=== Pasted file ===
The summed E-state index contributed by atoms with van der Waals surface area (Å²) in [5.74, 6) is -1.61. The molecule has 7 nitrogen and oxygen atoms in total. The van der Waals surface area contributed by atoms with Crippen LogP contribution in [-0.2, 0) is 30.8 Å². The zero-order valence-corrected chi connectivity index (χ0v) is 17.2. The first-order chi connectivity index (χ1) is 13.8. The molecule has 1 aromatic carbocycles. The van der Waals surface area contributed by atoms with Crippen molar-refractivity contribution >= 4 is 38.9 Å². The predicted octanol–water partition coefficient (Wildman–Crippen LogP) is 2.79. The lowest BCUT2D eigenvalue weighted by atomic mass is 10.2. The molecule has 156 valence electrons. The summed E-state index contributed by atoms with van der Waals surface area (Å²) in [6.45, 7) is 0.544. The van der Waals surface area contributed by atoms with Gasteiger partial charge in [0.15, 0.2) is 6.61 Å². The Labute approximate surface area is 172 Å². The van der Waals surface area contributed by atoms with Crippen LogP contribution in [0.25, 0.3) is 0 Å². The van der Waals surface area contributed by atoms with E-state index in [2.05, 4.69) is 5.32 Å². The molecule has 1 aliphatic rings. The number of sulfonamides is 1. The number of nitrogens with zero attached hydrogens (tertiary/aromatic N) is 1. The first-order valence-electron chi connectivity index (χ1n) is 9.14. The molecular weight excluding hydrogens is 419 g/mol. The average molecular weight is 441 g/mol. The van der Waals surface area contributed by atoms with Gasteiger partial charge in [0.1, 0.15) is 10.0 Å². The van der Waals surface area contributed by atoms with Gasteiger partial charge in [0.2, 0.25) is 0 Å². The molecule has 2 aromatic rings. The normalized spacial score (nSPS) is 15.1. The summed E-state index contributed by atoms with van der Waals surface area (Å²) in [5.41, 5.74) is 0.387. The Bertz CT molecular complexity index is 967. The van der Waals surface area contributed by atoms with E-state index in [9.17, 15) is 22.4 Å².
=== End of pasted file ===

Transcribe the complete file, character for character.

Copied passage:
The summed E-state index contributed by atoms with van der Waals surface area (Å²) in [5.74, 6) is -1.61. The molecule has 7 nitrogen and oxygen atoms in total. The van der Waals surface area contributed by atoms with Crippen LogP contribution in [-0.2, 0) is 30.8 Å². The zero-order valence-corrected chi connectivity index (χ0v) is 17.2. The first-order chi connectivity index (χ1) is 13.8. The molecule has 1 aromatic carbocycles. The van der Waals surface area contributed by atoms with Crippen molar-refractivity contribution >= 4 is 38.9 Å². The predicted octanol–water partition coefficient (Wildman–Crippen LogP) is 2.79. The lowest BCUT2D eigenvalue weighted by atomic mass is 10.2. The molecule has 156 valence electrons. The summed E-state index contributed by atoms with van der Waals surface area (Å²) in [6.45, 7) is 0.544. The van der Waals surface area contributed by atoms with Gasteiger partial charge in [0.15, 0.2) is 6.61 Å². The Labute approximate surface area is 172 Å². The van der Waals surface area contributed by atoms with Crippen LogP contribution in [0.25, 0.3) is 0 Å². The van der Waals surface area contributed by atoms with E-state index in [2.05, 4.69) is 5.32 Å². The molecule has 1 aliphatic rings. The number of sulfonamides is 1. The number of nitrogens with zero attached hydrogens (tertiary/aromatic N) is 1. The first-order valence-electron chi connectivity index (χ1n) is 9.14. The molecular weight excluding hydrogens is 419 g/mol. The average molecular weight is 441 g/mol. The van der Waals surface area contributed by atoms with Gasteiger partial charge in [0.1, 0.15) is 10.0 Å². The van der Waals surface area contributed by atoms with Gasteiger partial charge in [0.2, 0.25) is 0 Å². The molecule has 2 aromatic rings. The normalized spacial score (nSPS) is 15.1. The summed E-state index contributed by atoms with van der Waals surface area (Å²) in [5.41, 5.74) is 0.387. The Bertz CT molecular complexity index is 967. The van der Waals surface area contributed by atoms with E-state index in [9.17, 15) is 22.4 Å².